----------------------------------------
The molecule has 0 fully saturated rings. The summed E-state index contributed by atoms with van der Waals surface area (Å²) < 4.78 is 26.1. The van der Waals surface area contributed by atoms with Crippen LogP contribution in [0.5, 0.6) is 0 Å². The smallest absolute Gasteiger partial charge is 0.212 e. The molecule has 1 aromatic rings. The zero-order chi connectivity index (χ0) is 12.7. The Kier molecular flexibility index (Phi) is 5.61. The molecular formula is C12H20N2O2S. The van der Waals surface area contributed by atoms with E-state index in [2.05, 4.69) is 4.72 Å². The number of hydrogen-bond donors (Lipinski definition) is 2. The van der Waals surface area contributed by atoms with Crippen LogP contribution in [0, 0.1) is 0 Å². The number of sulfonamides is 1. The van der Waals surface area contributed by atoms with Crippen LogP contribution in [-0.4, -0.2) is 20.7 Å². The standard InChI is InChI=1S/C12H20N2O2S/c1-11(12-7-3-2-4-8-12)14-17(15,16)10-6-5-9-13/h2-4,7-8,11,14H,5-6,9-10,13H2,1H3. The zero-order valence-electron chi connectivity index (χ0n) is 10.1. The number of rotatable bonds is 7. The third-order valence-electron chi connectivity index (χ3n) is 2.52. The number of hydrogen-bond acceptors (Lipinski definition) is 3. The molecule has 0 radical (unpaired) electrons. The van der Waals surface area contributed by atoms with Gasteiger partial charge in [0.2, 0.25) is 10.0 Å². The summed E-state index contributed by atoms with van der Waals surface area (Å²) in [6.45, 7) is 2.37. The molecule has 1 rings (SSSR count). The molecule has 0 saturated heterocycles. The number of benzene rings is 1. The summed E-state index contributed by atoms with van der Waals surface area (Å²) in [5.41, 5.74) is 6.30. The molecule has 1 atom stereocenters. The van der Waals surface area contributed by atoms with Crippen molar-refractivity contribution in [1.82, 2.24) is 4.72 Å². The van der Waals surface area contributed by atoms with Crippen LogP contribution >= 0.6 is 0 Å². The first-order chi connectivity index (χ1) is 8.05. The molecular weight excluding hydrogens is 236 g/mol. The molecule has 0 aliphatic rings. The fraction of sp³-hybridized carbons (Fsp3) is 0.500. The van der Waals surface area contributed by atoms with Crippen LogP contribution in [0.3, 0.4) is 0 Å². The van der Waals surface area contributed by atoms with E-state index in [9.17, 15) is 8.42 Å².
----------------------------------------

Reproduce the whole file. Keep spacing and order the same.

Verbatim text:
The molecule has 0 fully saturated rings. The summed E-state index contributed by atoms with van der Waals surface area (Å²) < 4.78 is 26.1. The van der Waals surface area contributed by atoms with Crippen LogP contribution in [0.5, 0.6) is 0 Å². The smallest absolute Gasteiger partial charge is 0.212 e. The molecule has 1 aromatic rings. The zero-order chi connectivity index (χ0) is 12.7. The Kier molecular flexibility index (Phi) is 5.61. The molecular formula is C12H20N2O2S. The van der Waals surface area contributed by atoms with E-state index in [2.05, 4.69) is 4.72 Å². The number of hydrogen-bond donors (Lipinski definition) is 2. The van der Waals surface area contributed by atoms with Crippen LogP contribution in [0, 0.1) is 0 Å². The number of sulfonamides is 1. The van der Waals surface area contributed by atoms with Crippen LogP contribution in [-0.4, -0.2) is 20.7 Å². The standard InChI is InChI=1S/C12H20N2O2S/c1-11(12-7-3-2-4-8-12)14-17(15,16)10-6-5-9-13/h2-4,7-8,11,14H,5-6,9-10,13H2,1H3. The zero-order valence-electron chi connectivity index (χ0n) is 10.1. The number of rotatable bonds is 7. The third-order valence-electron chi connectivity index (χ3n) is 2.52. The number of hydrogen-bond acceptors (Lipinski definition) is 3. The molecule has 0 radical (unpaired) electrons. The van der Waals surface area contributed by atoms with Gasteiger partial charge in [0.2, 0.25) is 10.0 Å². The summed E-state index contributed by atoms with van der Waals surface area (Å²) in [6.45, 7) is 2.37. The molecule has 1 rings (SSSR count). The molecule has 0 saturated heterocycles. The number of benzene rings is 1. The summed E-state index contributed by atoms with van der Waals surface area (Å²) in [5.41, 5.74) is 6.30. The molecule has 1 atom stereocenters. The van der Waals surface area contributed by atoms with Crippen molar-refractivity contribution in [1.82, 2.24) is 4.72 Å². The van der Waals surface area contributed by atoms with Crippen LogP contribution >= 0.6 is 0 Å². The first-order chi connectivity index (χ1) is 8.05. The molecular weight excluding hydrogens is 236 g/mol. The molecule has 0 aliphatic rings. The fraction of sp³-hybridized carbons (Fsp3) is 0.500. The van der Waals surface area contributed by atoms with Crippen LogP contribution in [0.3, 0.4) is 0 Å². The van der Waals surface area contributed by atoms with E-state index in [9.17, 15) is 8.42 Å².